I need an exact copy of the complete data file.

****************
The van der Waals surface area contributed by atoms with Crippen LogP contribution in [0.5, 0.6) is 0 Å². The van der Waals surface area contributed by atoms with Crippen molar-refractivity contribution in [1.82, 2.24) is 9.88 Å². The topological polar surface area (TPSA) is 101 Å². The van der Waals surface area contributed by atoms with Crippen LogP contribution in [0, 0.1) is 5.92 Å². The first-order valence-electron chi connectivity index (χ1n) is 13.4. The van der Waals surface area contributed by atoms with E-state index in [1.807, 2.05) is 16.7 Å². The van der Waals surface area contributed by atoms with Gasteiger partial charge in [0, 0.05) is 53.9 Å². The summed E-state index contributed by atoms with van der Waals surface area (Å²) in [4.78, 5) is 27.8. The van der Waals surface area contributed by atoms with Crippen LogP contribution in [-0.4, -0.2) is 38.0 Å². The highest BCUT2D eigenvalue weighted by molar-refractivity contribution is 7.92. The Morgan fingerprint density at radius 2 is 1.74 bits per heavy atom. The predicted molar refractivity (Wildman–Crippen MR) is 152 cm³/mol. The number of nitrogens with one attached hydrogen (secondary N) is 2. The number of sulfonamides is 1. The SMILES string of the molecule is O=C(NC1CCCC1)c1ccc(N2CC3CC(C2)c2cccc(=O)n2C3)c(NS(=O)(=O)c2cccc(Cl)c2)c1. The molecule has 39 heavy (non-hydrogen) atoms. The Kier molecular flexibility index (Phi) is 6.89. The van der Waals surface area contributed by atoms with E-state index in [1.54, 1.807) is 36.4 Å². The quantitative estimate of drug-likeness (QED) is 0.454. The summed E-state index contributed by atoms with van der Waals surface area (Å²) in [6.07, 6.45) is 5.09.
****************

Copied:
The van der Waals surface area contributed by atoms with Crippen LogP contribution in [0.5, 0.6) is 0 Å². The van der Waals surface area contributed by atoms with Crippen molar-refractivity contribution in [1.82, 2.24) is 9.88 Å². The topological polar surface area (TPSA) is 101 Å². The van der Waals surface area contributed by atoms with Crippen LogP contribution in [0, 0.1) is 5.92 Å². The first-order valence-electron chi connectivity index (χ1n) is 13.4. The van der Waals surface area contributed by atoms with E-state index in [1.807, 2.05) is 16.7 Å². The van der Waals surface area contributed by atoms with Gasteiger partial charge in [0, 0.05) is 53.9 Å². The summed E-state index contributed by atoms with van der Waals surface area (Å²) in [4.78, 5) is 27.8. The van der Waals surface area contributed by atoms with Crippen LogP contribution in [-0.4, -0.2) is 38.0 Å². The highest BCUT2D eigenvalue weighted by molar-refractivity contribution is 7.92. The Morgan fingerprint density at radius 2 is 1.74 bits per heavy atom. The predicted molar refractivity (Wildman–Crippen MR) is 152 cm³/mol. The number of nitrogens with one attached hydrogen (secondary N) is 2. The number of sulfonamides is 1. The SMILES string of the molecule is O=C(NC1CCCC1)c1ccc(N2CC3CC(C2)c2cccc(=O)n2C3)c(NS(=O)(=O)c2cccc(Cl)c2)c1. The molecule has 39 heavy (non-hydrogen) atoms. The Kier molecular flexibility index (Phi) is 6.89. The van der Waals surface area contributed by atoms with E-state index in [1.54, 1.807) is 36.4 Å². The quantitative estimate of drug-likeness (QED) is 0.454. The summed E-state index contributed by atoms with van der Waals surface area (Å²) in [6.07, 6.45) is 5.09.